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Project Highlights 2010 - POLENET 2009/10

POLENET 2009/10

  • Principal Investigator (PI): Terry Wilson, Ohio State University
  • Field Engineers: Seth White (UNAVCO), Thomas Nylen (UNAVCO)
  • Dates: November 2009 to February 2010
  • Location: Antarctica

Seven continuous GPS stations were installed in Antarctica during the 2009/10 field campaign. It was not possible to install all 14 CGPS because of inclement weather in West Antarctica. Thirteen stations installed during the previous two seasons were visited to upgrade them to the latest designs and configurations and in several cases to repair and upgrade the sites.

Data from these sites are transmitted via an Iridium modem to the Boulder Facility network, where it is archived automatically. Currently there are 31 stations in the Polenet network.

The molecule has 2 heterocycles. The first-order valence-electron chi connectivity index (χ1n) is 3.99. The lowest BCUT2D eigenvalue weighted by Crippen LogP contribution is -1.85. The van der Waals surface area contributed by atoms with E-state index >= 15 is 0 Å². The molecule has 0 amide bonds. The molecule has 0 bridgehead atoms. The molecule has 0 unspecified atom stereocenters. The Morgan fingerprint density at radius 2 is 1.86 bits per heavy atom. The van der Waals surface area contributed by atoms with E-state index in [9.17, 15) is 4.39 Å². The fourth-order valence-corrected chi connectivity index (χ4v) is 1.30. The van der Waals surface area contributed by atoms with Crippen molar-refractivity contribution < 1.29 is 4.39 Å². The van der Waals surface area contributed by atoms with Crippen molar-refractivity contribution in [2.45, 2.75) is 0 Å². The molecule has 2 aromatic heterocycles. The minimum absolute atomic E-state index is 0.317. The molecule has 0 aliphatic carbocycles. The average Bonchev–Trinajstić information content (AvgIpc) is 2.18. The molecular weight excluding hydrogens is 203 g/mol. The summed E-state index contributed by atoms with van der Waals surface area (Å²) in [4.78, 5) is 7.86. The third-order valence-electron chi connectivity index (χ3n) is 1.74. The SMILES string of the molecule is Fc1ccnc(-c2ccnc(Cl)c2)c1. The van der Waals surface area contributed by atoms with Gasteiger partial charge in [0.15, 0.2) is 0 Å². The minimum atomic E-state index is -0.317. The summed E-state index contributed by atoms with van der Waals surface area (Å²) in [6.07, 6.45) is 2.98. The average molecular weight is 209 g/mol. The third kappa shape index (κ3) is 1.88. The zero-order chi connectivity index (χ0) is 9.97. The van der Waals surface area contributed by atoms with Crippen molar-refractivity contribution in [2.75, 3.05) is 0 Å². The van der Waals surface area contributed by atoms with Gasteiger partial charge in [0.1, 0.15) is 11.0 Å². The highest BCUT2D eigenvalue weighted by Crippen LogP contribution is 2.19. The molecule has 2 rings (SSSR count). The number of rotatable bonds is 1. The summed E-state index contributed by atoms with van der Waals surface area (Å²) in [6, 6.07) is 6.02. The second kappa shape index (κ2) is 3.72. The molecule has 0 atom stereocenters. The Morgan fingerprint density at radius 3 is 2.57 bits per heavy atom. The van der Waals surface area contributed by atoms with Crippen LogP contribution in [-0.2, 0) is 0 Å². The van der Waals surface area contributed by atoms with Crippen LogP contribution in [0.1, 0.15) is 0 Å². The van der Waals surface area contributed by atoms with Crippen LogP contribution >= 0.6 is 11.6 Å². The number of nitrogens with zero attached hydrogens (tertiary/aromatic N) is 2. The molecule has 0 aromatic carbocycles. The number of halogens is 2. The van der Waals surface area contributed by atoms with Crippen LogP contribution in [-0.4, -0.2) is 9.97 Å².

The project is part of the International Polar Year (IPY) and the international POLENET consortium. The project's goal is to determine the vertical velocity field associated with ice mass changes. The results will be used to correct satellite measurements made of the Antarctica Ice Sheets.

Mount Carbone CGPS station.

Figure 1 - Mount Carbone CGPS station.

Eric Kendrick next to the GPS antenna with the power system in the background at Mt. Howe, the southern most CGPS site located on bedrock in the world.

Figure 2 - Eric Kendrick next to the GPS antenna with the power system in the background at Mt. Howe, the southern most CGPS site located on bedrock in the world.


Last modified: Tuesday, 13-May-2014 02:51:45 UTC

 

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